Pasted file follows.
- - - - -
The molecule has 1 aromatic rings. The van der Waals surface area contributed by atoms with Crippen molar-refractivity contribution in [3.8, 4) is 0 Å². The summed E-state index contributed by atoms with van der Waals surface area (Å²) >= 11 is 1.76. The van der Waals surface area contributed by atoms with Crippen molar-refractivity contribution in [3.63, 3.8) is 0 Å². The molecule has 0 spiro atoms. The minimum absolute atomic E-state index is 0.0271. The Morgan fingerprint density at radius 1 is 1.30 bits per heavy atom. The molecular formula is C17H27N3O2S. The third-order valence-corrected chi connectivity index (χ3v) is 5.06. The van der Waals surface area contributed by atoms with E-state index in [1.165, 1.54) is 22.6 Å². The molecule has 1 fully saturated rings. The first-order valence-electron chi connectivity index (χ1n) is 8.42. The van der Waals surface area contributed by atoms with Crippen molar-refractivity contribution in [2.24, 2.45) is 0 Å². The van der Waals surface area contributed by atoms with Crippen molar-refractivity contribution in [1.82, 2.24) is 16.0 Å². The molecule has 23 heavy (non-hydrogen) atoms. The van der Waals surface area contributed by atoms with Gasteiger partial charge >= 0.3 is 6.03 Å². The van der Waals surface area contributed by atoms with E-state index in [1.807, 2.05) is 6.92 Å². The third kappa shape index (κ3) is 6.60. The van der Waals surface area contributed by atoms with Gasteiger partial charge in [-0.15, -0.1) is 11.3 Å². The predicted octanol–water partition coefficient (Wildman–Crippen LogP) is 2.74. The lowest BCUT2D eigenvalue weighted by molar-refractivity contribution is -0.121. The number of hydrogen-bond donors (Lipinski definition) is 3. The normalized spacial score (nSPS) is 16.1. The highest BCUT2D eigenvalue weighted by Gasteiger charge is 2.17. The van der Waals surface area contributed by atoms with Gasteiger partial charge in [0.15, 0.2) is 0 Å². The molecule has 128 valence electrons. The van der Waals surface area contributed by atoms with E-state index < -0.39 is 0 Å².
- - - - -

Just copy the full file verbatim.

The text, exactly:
The molecule has 1 aromatic rings. The van der Waals surface area contributed by atoms with Crippen molar-refractivity contribution in [3.8, 4) is 0 Å². The summed E-state index contributed by atoms with van der Waals surface area (Å²) >= 11 is 1.76. The van der Waals surface area contributed by atoms with Crippen molar-refractivity contribution in [3.63, 3.8) is 0 Å². The molecule has 0 spiro atoms. The minimum absolute atomic E-state index is 0.0271. The Morgan fingerprint density at radius 1 is 1.30 bits per heavy atom. The molecular formula is C17H27N3O2S. The third-order valence-corrected chi connectivity index (χ3v) is 5.06. The van der Waals surface area contributed by atoms with E-state index in [1.165, 1.54) is 22.6 Å². The molecule has 1 fully saturated rings. The first-order valence-electron chi connectivity index (χ1n) is 8.42. The van der Waals surface area contributed by atoms with Crippen molar-refractivity contribution in [2.24, 2.45) is 0 Å². The van der Waals surface area contributed by atoms with Crippen molar-refractivity contribution in [1.82, 2.24) is 16.0 Å². The molecule has 23 heavy (non-hydrogen) atoms. The van der Waals surface area contributed by atoms with Gasteiger partial charge >= 0.3 is 6.03 Å². The van der Waals surface area contributed by atoms with E-state index in [1.807, 2.05) is 6.92 Å². The third kappa shape index (κ3) is 6.60. The van der Waals surface area contributed by atoms with Gasteiger partial charge in [-0.15, -0.1) is 11.3 Å². The predicted octanol–water partition coefficient (Wildman–Crippen LogP) is 2.74. The lowest BCUT2D eigenvalue weighted by molar-refractivity contribution is -0.121. The number of hydrogen-bond donors (Lipinski definition) is 3. The normalized spacial score (nSPS) is 16.1. The highest BCUT2D eigenvalue weighted by Gasteiger charge is 2.17. The van der Waals surface area contributed by atoms with Gasteiger partial charge in [0.15, 0.2) is 0 Å². The molecule has 128 valence electrons. The van der Waals surface area contributed by atoms with E-state index < -0.39 is 0 Å².